Cantor Garfein Remembers Rabbi Panken
Jun 21 , 2018/Category

Few things have shaken the Rodeph Sholom family as much as the passing of Rabbi Aaron Panken, z”l. On a Wednesday, he presented Cantor Rebecca Garfein with the degree of Doctor of Music ad causam, but on the following Sunday, he was gone—and our newest rabbi, Juliana Karol, was ordained without him. Cantor Garfein has written a beautiful reflection on this loss, the surreal nature of it, and what a great force for good Rabbi Panken was.  Originally published in the HUC alumni bulletin, we share her reflections below.

By Cantor Rebecca Garfein 

Anyone who knew and loved Rabbi Aaron Panken will never forget where they were when they got “the call.” I was minutes from the curtain rising for my son, Max’s Saturday night performance of Oliver! at Rodeph Sholom, where Aaron had been the very first beloved Assistant Rabbi of Rabbi Robert Levine, our wonderful Senior Rabbi.

When I got “the call,” I pleaded with Rabbi Greg Weitzman, our Assistant Rabbi, who shared the news. “Please tell me you’re kidding. Please tell me this is not true.”  I kept saying this over and over until so distraught, I had to leave the Shafler Forum, where the musical was about to be performed.

You see, I am no stranger to grief. Not that this makes me an expert, but my mind could not, would not accept, that somehow, Aaron was gone.

The year was 1990. I had just returned from my first year of cantorial school in Jerusalem when I met Aaron at our fall kallah for Hebrew Union College-Jewish Institute of Religion at Eisner Camp. Aaron was a Senior. I was beginning my second year of cantorial school. He was simply the most fun person to be around. I remember all of us piling into a van to go bowling in town in the Berkshires. To be honest, it was the only thing I remember about kallah.

Fast forward to May 3, 2018. 18 years as the Senior Cantor of Congregation Rodeph Sholom and 25 years in the cantorate. It was time to receive my honorary doctorate in music. How was this even possible? Like Rip Van Winkle, I felt like one day I went to sleep and the next day, it was 25 years later!

On that day, Aaron met with those of us about to receive our degrees at 11:00 am at Congregation Emanu-El of the City of New York. I was a tad late, having hosted The Cantors in Concert: Voices of a Generation the night before at Rodeph Sholom with my classmates and New York City colleagues. I soon figured out from the conversation, that we were to share something about our lives over the last 25 years. I waited awhile, listening to what the others had to say, uncertain I could share what I felt in my heart. Back to my grief journey, but it is not what you think.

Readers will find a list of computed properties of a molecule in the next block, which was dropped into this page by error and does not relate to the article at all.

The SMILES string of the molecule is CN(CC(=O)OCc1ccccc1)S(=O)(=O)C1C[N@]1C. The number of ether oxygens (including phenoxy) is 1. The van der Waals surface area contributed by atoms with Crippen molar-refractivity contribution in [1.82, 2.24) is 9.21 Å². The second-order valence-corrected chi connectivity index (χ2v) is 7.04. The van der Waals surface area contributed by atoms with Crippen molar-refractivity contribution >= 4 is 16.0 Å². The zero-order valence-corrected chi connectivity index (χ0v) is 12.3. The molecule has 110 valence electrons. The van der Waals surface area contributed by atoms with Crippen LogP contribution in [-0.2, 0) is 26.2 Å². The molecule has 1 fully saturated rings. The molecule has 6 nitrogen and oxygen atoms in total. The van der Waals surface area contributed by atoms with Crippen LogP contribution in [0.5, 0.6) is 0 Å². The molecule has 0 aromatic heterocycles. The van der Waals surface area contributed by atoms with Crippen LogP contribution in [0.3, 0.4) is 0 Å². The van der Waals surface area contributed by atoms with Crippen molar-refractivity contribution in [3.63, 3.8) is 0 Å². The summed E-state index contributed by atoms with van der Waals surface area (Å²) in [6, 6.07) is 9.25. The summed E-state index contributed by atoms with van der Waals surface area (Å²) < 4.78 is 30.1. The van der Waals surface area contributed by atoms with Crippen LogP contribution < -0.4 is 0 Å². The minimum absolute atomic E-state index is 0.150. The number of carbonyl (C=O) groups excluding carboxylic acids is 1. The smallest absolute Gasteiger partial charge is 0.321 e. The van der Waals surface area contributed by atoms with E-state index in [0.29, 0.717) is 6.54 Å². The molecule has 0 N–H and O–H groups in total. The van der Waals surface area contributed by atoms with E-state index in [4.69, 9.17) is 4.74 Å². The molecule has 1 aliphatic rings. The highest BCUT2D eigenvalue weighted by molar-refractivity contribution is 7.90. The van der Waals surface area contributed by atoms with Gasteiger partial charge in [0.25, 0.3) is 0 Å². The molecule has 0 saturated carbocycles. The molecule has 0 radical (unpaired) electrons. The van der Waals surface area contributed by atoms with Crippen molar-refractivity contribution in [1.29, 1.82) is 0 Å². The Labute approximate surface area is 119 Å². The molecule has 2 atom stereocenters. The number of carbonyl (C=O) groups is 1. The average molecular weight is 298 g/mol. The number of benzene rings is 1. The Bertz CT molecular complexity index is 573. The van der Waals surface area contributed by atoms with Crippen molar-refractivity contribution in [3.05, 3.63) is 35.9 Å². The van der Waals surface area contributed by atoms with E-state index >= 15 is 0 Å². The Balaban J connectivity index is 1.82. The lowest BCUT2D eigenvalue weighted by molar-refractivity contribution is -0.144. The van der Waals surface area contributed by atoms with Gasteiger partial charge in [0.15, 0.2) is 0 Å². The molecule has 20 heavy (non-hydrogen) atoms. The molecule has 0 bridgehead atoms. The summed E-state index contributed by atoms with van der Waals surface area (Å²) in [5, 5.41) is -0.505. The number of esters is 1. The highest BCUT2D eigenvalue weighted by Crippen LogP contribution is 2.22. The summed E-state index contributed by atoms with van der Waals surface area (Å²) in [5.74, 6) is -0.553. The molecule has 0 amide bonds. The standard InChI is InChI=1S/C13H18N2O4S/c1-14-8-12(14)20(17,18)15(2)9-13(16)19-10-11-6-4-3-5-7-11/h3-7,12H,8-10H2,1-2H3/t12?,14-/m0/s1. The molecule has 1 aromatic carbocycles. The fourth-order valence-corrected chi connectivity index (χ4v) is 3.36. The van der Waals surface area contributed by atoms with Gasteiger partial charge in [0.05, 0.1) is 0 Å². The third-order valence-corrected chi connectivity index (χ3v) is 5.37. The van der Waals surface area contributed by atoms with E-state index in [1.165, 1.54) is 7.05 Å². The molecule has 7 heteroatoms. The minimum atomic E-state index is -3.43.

On November 7, 2014, I lost my best friend and classmate, Cantor Jenny Izenstark, to complications with auto-immune disease. This past September 11, 2017, I lost my beloved husband, Marvin “Mike” Gellman after he battled acute myeloid leukemia for four years. On the day I was to receive my honorary doctorate, Mike and Jenny were definitely supposed to be there by my side. Under Aaron’s guidance, I spoke about how we all expected our lives to look a certain way 25 years later. I fully expected Jenny to receive her honorary doctorate with me and Mike to be by my side cheering us on. While these losses are a lot to bear, I explained that while Mike and Jenny were not physically with us, that they were sitting on my shoulders guiding me, as they each had done since leaving the physical world.

At the conclusion of the session with Aaron, we gathered together, and Aaron blessed us all. I cried openly, remembering the moment of ordination on that very bima at Emanu-El 25 years ago, with my beloved Jenny by my side and with my entire future full of ambition, excitement, and hope.

After the blessing, Aaron came over to me telling me how he had not seen me since Mike’s passing in September and how truly sorry he was for my loss. He hugged me and later that afternoon, he did once again after handing me my honorary doctorate certificate.

After the doctorate ceremony concluded, I shared a very “Aaron moment” with my classmate, Cantor Ida Rae Cahana. Aaron proclaimed to the two of us, “My two favorite Cantors!” I looked at him and said, “I bet you say that to all the cantors!” We all laughed loudly together. That was the last time I saw dear Aaron.

My heart is with Lisa and their beautiful children, Melinda and her family, and Aaron’s parents and extended family.  He was an extraordinarily special and brilliant man and I can only imagine their grief.  As Rabbi Levine has said many times since Aaron’s tragic passing, Aaron died doing something he absolutely adored and that gave him great joy.

I know Aaron’s beautiful soul is now soaring with the magnificent birds he admired when he would fly his planes and with all of the angels that left this world much, much too soon. Rest in Paradise, dear friend.